I spent a wonderful weekend in the Centre of the Universe with Venice and Firstborn. Today’s post is an outsider’s impression of what Torontonians were fussing about on this first May weekend.
If you are visiting Toronto with kids there are many wonderful things to do: Toronto Zoo, Ontario Science Centre, Centreville Amusement Park (and Toronto islands in general), Riverdale Farm, Royal Ontario Museum (ROM). But that’s a program for those with a week at their disposal. Centreville Amusement Park and Riverdale Farm will most appeal to the under 11 year old crowd. The other choices are for all ages. These are my top picks for visiting Toronto with kids but we just happened to give all of these a miss this time around. In the “not worth it” category: going up the CN Tower ($60 for one adult and one child). But you may just have to do it anyway. I understand.
Given our whirlwind visit, we decided to build a program around a few of our other top picks: Kensington Market, Chinatown, Art Gallery of Ontario, Gardiner Museum. To keep things manageable, we focused on a specific part of Toronto and ignored all the rest of it. This plan allowed us to enjoy a mix of Toronto landmarks, current events and simply discovering fun stuff. We spent our time in the area demarcated by Sherbourne, Queen, Bathurst and Bloor.
When the Greyhound bus disgorged us at 8 pm on Thursday evening, one of the very first things we saw was a long line-up on Bay Street. Hip club? Trendy restaurant? New movie? Nope. Mysteriously, people were lining up for up to two hours for Uncle Tetsu’s Japanese Cheesecake. I kid you not. This is the latest craze in Toronto and people who have tasted Uncle’s cheesecake in one of his 100+ shops throughout Asia are fanning the hype. Get this: each customer is only allowed to buy one cheesecake (roughly $10). You can’t eat in, you just line up, get your cheesecake and stand on the sidewalk gnawing it.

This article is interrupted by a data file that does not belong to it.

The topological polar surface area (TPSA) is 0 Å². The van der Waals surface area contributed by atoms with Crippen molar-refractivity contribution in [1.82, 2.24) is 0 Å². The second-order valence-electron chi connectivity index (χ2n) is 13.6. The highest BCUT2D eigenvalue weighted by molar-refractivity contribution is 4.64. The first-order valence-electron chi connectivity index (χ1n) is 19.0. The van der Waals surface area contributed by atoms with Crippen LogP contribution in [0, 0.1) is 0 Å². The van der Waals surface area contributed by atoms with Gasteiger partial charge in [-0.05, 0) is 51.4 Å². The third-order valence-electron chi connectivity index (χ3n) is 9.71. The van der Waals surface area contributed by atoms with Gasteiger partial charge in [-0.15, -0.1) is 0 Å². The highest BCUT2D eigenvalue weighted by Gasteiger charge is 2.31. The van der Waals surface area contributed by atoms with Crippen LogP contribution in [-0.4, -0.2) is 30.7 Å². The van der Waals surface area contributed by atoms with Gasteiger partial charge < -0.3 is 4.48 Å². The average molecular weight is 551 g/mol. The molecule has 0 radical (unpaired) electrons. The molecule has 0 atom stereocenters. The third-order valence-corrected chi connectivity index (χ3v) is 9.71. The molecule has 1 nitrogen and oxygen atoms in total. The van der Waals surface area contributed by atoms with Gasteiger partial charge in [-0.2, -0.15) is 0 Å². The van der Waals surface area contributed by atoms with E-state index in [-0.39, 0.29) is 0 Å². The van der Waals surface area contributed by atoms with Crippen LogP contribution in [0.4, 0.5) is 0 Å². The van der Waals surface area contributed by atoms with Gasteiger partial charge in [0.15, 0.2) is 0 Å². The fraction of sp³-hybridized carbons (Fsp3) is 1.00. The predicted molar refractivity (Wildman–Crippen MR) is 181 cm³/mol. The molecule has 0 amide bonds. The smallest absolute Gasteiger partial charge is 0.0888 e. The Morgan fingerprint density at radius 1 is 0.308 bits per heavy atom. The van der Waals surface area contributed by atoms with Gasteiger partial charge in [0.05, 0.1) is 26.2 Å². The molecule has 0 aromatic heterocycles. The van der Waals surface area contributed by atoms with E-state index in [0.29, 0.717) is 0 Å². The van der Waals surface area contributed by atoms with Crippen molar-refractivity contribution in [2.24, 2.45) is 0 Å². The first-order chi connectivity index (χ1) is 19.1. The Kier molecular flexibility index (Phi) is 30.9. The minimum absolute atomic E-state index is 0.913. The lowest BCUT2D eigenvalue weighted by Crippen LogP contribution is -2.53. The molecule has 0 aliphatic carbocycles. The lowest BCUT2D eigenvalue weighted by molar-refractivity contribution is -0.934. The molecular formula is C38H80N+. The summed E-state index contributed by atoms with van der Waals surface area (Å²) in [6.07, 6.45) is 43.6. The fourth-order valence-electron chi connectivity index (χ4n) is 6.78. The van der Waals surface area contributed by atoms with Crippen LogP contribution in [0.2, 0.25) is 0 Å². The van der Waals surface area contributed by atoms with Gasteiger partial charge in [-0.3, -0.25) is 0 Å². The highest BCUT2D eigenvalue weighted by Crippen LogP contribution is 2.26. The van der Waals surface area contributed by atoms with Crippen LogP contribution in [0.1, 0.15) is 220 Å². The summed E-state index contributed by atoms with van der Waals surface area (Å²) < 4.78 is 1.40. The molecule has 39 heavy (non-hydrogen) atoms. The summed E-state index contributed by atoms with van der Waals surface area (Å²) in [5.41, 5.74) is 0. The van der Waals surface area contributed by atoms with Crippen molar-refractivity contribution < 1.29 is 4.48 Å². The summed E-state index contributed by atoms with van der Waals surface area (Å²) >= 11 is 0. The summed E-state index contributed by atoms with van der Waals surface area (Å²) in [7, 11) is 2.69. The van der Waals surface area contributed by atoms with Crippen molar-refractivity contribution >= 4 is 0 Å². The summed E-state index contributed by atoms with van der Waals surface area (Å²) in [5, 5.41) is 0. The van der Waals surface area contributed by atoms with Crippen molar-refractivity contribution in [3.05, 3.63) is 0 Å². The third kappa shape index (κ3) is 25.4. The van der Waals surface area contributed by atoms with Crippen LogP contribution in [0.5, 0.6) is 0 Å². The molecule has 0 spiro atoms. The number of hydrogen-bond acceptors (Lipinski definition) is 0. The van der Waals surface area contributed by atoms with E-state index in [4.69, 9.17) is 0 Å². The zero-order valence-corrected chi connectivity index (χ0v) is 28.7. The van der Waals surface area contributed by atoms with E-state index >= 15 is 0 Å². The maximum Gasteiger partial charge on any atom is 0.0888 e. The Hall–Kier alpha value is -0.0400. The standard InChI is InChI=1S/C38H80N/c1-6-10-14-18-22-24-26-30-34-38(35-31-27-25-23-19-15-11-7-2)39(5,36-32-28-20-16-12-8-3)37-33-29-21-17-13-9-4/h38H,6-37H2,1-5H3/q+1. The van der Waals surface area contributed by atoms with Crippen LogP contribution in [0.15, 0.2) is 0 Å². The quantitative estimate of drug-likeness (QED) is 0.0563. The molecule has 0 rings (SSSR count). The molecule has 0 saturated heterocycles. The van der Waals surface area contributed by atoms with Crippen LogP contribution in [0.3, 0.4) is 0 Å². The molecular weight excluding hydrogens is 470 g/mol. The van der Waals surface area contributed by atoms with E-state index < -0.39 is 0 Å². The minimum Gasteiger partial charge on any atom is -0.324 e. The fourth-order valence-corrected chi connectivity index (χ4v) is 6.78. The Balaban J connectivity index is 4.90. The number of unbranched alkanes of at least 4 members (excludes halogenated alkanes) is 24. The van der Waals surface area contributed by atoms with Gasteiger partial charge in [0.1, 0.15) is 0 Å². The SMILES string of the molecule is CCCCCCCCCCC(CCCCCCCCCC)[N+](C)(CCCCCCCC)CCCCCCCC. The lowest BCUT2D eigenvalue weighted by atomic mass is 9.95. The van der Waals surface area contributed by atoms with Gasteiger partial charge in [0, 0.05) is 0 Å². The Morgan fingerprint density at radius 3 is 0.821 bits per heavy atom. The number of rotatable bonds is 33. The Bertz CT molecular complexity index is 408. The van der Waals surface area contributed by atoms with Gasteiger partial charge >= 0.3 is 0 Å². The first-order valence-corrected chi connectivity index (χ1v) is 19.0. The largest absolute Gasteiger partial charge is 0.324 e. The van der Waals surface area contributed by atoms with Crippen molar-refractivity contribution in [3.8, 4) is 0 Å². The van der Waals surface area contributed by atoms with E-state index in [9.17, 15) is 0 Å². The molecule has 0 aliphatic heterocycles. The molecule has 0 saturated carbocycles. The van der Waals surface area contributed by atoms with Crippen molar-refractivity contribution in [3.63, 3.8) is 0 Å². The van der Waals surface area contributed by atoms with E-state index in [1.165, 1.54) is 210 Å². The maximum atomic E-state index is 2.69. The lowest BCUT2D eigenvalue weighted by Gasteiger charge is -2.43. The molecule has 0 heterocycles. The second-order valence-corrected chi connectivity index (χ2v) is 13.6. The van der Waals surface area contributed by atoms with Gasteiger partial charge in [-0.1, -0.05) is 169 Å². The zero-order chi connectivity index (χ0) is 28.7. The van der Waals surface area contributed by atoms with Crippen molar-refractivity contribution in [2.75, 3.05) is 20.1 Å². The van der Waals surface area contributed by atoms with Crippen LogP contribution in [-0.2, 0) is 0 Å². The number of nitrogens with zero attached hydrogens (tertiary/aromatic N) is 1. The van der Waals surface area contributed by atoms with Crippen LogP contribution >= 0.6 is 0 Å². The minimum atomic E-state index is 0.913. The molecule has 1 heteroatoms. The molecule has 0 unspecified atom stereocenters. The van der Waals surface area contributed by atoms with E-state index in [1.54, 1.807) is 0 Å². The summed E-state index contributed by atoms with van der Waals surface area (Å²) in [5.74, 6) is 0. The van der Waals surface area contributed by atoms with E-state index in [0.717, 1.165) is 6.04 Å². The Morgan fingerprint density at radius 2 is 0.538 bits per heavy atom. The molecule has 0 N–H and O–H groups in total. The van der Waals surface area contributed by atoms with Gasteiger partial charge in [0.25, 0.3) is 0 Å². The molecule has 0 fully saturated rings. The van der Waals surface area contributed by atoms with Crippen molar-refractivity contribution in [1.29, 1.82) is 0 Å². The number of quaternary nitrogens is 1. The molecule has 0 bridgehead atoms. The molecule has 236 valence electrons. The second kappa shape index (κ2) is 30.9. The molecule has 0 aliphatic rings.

Another thing the Torontonians are all buzzing about? Über. It seems to be a big hit with the locals. I’m always up for trying something new and it seemed fitting to make this a weekend of transportation firsts having just taken my first Greyhound bus. I added Über to my list of things to do. Luckily, Nephew was a member so I didn’t even have to go through the exercise of registering myself.
But before you catch an Über to head home for the day, you have to accomplish something – see some sights. Firstborn received a frantic text from Paris, back home. We read it in a Valley Girl accent: OMG there’s a festival of famous Youtubers (?!) on right now at Yonge and Dundas. Go there now! OMG! OMG! Bethany Mota is there!!!!
Because we’re a tight knit family, the girls and I dragged Nephew to goggle at the famous Youtubers. The Toronto Star reported that several thousand people attended, all crammed into a small urban square. The Youtube Fanfest demonstrated much of what is insane about the modern Western world. Regular people with a LOT of time on their hands uploading minutiae and drivel are embraced by the cult of celebrity. On the flip side, the democratization of society allowing anyone with talent to self-publish and reach out to the wide world.
Now here’s the thing. Earlier in the day, another event took place: The 70th Anniversary of the Liberation of the Netherlands by the Canadian Armed Forces. A parade left Moss Park Armoury at noon and marched to Nathan Phillips Square. The people lined up along the parade route were few but vocal and ORANGE! Those Dutch folks got all decked out in bright orange and came to show their appreciation. The parade included a tank, old jeeps, a few war brides and war veterans as well as marching bands. You would think that this would attract as many people as a Youtube Fanfest but you would be wrong.
Nathan Phillips Square was the site of a Dutch party including a beer garden, stands selling foods like french fries served in a cone with mayonnaise, tulips, games and music. There were speeches and a minute’s silence. For some reason, there was also a children’s garage sale where kids 14 and under could sell their wares. We bought a pair of roller blades for Lastborn for $3 which seemed a great deal until Venice purchased a drinking jar for 5 cents. The Dutch family from whom she bought it have only been in Canada for 3 months which might explain the insane prices of the wares. I recommended a currency converter but not before the rest of us flocked to get jars of our own.
I have low tolerance for massive crowds. I also don’t like schlepping used roller blades and glass jars all over town. We met our old friend, Foodblogger outside of H&M as prearranged and introduced her to Nephew. Then we blew off the Youtube Fanfest and hopped into our Über – a perfectly enjoyable experience. For $12 to our destination, up to four people could share a ride. Compare that to $3/pp for a subway. We spent a lovely evening in East York eating pasta and drinking red wine before calling it a night so we could gear up for Sunday.
Quote of the Day comes from Nephew (not Uncle Tetsu’s but rather mine) who had this to say about Japanese Cheesecake:
I don’t line-up for dessert.